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Financial Planning in Your 40s

People are seated around a table celebrating a person's birthday with cake and food. Balloons in the background show a four and a zero for the birthday age of 40.

If you’ve just turned 40, you might feel you still have a long way to go before retirement. But by 49, it can seem much closer, especially if you’ve been paying down debt instead of saving for retirement.

The decade between ages 40 and 49 can have a significant impact on your financial planning. Whether you’ve just entered your 40s or are on the cusp of turning 50, if you haven’t gotten serious about financial planning yet, don’t put it off much longer. Get started now to help meet your retirement goals.

Defining the 40-Somethings

While popular culture still depicts members of the millennial generation as 20-somethings living with multiple roommates in urban apartments, the oldest millennials were born in 1981, putting them and a growing number of ‘80s-born babies in their early 40s.

Individuals in their mid-40s are sometimes considered “xennials,” a term encompassing later-born members of Generation X (born 1965–80) and older millennials. Those in their late 40s are firm members of Gen X, with birthdates in the early 1970s and careers that launched as employers continued eliminating pension plans.

That’s an important historical point that defines the retirement planning process for most individuals in their 40s. Most don’t have the security of an employer-provided pension and are more likely to have worked for multiple companies during their 20s and 30s. If they didn’t contribute to 401(k) plans early in their career or worked for companies that didn’t offer a plan, they’ll have less than the recommended amount saved for retirement and possibly have more concerns about how long their money will last.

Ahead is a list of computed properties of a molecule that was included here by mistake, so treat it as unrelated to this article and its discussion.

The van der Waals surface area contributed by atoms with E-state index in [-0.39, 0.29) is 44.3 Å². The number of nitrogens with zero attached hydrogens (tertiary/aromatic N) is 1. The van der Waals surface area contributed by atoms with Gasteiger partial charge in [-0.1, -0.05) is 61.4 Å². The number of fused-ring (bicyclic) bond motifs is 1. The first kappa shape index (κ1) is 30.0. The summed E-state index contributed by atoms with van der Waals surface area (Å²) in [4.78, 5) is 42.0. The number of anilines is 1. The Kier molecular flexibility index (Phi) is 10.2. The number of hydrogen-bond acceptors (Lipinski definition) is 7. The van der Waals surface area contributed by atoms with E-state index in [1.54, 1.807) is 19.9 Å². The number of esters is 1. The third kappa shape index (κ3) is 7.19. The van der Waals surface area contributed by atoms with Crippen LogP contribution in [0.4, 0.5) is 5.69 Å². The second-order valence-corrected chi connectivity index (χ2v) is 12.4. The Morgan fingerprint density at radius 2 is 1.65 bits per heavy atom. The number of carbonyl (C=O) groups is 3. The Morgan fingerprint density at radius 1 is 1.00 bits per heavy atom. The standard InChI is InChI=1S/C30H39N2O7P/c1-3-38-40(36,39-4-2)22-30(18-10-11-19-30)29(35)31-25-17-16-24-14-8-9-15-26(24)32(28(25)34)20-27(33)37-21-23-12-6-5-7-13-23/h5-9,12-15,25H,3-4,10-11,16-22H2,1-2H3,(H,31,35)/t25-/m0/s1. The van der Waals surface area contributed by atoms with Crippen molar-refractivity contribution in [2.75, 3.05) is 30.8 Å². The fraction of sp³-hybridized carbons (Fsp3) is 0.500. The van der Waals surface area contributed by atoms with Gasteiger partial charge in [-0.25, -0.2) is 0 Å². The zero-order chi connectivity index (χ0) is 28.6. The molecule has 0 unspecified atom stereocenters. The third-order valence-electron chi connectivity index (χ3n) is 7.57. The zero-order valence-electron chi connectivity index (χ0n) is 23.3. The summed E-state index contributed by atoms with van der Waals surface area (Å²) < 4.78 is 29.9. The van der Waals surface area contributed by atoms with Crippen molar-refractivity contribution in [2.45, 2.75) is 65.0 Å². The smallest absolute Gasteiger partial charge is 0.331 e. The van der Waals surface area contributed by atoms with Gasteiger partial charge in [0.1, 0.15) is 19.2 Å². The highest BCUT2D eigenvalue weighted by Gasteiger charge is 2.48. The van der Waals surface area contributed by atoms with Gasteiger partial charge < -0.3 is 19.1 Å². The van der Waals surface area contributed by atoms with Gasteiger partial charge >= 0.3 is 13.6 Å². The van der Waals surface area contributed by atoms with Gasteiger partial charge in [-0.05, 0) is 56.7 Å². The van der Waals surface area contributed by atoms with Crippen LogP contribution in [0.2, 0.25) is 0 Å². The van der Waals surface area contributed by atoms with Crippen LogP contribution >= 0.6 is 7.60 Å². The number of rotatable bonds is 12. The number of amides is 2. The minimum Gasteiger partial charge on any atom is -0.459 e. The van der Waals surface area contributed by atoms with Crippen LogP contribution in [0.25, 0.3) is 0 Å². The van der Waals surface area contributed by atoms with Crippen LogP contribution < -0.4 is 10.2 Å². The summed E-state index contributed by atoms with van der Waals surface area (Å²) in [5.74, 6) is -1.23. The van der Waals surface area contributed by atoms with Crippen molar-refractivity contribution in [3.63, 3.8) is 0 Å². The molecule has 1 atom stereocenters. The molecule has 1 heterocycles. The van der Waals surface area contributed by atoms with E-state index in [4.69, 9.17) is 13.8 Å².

Give Me Some Positive News

Individuals in their 40s are entering their prime earning years, giving them potentially more money to put away for retirement than they might have had before—or helping them make up for lost time.

Find the financial planning strategies for your age (and read ahead to get ready for the next stage).

Get Started Today

One size doesn’t fit all for financial planning in your 40s, and what strategies you take and how long until retirement can impact your overall planning. Do what you can, no matter where you are. Those in their early 40s might have less to invest, but compounding can help. Those in their late 40s may be able to contribute more because they are making more money.

Your 40s aren't too late to start financial planning. Getting started today can help you meet your goals.

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This material has been prepared for educational purposes only. It is not intended to provide, and should not be relied upon for, investment, accounting, legal or tax advice.

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